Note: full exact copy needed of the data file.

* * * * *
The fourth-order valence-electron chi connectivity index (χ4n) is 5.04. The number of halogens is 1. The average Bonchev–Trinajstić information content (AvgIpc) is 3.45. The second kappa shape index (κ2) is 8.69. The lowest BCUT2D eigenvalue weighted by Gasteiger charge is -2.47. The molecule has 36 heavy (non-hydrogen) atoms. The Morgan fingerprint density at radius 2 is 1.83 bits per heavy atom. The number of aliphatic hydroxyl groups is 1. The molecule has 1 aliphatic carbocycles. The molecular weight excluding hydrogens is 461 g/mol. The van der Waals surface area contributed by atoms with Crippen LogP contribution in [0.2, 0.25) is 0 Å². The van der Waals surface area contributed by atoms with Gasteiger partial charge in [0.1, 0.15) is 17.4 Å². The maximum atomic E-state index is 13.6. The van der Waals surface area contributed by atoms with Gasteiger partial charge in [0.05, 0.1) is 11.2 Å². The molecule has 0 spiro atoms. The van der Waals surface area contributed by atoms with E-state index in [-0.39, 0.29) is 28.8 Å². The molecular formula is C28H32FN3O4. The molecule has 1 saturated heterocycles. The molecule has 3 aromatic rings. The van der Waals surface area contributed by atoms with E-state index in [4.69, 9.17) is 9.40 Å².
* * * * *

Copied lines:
The fourth-order valence-electron chi connectivity index (χ4n) is 5.04. The number of halogens is 1. The average Bonchev–Trinajstić information content (AvgIpc) is 3.45. The second kappa shape index (κ2) is 8.69. The lowest BCUT2D eigenvalue weighted by Gasteiger charge is -2.47. The molecule has 36 heavy (non-hydrogen) atoms. The Morgan fingerprint density at radius 2 is 1.83 bits per heavy atom. The number of aliphatic hydroxyl groups is 1. The molecule has 1 aliphatic carbocycles. The molecular weight excluding hydrogens is 461 g/mol. The van der Waals surface area contributed by atoms with Crippen LogP contribution in [0.2, 0.25) is 0 Å². The van der Waals surface area contributed by atoms with Gasteiger partial charge in [0.1, 0.15) is 17.4 Å². The maximum atomic E-state index is 13.6. The van der Waals surface area contributed by atoms with Gasteiger partial charge in [0.05, 0.1) is 11.2 Å². The molecule has 0 spiro atoms. The van der Waals surface area contributed by atoms with E-state index in [-0.39, 0.29) is 28.8 Å². The molecular formula is C28H32FN3O4. The molecule has 1 saturated heterocycles. The molecule has 3 aromatic rings. The van der Waals surface area contributed by atoms with E-state index in [4.69, 9.17) is 9.40 Å².